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Correct Your Spanish Blunders: How to Avoid 99% of the Common Mistakes Made by Learners of Spanish Paperback – November 4, 2004

ISBN-13: 978-0071438414 ISBN-10: 0071438416 Edition: 1st

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Product Details

  • Paperback: 368 pages
  • Publisher: McGraw-Hill; 1 edition (November 4, 2004)
  • Language: English
  • ISBN-10: 0071438416
  • ISBN-13: 978-0071438414
  • Product Dimensions: 5.5 x 0.8 x 8.3 inches
  • Shipping Weight: 13.6 ounces
  • Average Customer Review: 4.0 out of 5 stars  See all reviews (29 customer reviews)
  • Amazon Best Sellers Rank: #311,070 in Books (See Top 100 in Books)

Editorial Reviews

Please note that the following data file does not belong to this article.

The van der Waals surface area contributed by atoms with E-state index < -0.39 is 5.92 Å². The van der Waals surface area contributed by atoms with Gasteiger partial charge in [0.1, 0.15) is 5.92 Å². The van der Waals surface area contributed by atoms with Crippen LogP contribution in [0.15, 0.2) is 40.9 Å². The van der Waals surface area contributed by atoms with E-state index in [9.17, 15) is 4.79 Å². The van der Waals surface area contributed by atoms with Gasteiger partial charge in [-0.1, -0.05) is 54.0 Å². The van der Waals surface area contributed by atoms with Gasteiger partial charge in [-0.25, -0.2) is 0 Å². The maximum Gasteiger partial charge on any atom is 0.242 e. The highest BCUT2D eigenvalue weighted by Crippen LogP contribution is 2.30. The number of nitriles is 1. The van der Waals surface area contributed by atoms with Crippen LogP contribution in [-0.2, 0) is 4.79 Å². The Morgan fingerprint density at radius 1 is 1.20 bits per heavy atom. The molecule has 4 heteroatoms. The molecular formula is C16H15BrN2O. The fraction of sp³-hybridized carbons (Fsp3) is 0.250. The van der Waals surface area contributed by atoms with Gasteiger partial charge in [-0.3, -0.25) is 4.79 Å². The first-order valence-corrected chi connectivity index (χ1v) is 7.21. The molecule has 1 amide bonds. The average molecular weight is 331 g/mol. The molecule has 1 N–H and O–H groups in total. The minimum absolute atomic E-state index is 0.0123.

From the Back Cover

Speak and write Spanish as if it were your native tongue!

Tired of making the same old mistakes of switching your genders, confusing your tenses, and mixing up your idioms? It happens--but before you get used to speaking Spanglish, consult this guide and break those bad habits that leave everybody you talk to scratching their head. Correct Your Spanish Blunders not only tells you what you've done wrong with more than 1,000 of your typical learner errors, clearly highlighted in red, it also explains the reasons behind the mistakes, so you can correct yourself in the future.

With the aim of improving your Spanish skills, this fun but comprehensive guide will help you avoid all the common pitfalls, such as:

  • Mispronunciation and misspelling
  • Applying English grammar patterns to Spanish
  • Putting verbs in the wrong tense
  • Using incorrect prepositions in expressions
  • Forgetting agreements in gender and number
  • Hanging out with falsos amigos (false cognates)

Correct Your Spanish Blunders contains exercises covering all parts of grammar and wraps it all up with review passages to check that you are blunder-free. Soon, biting your nails will be your only bad habit!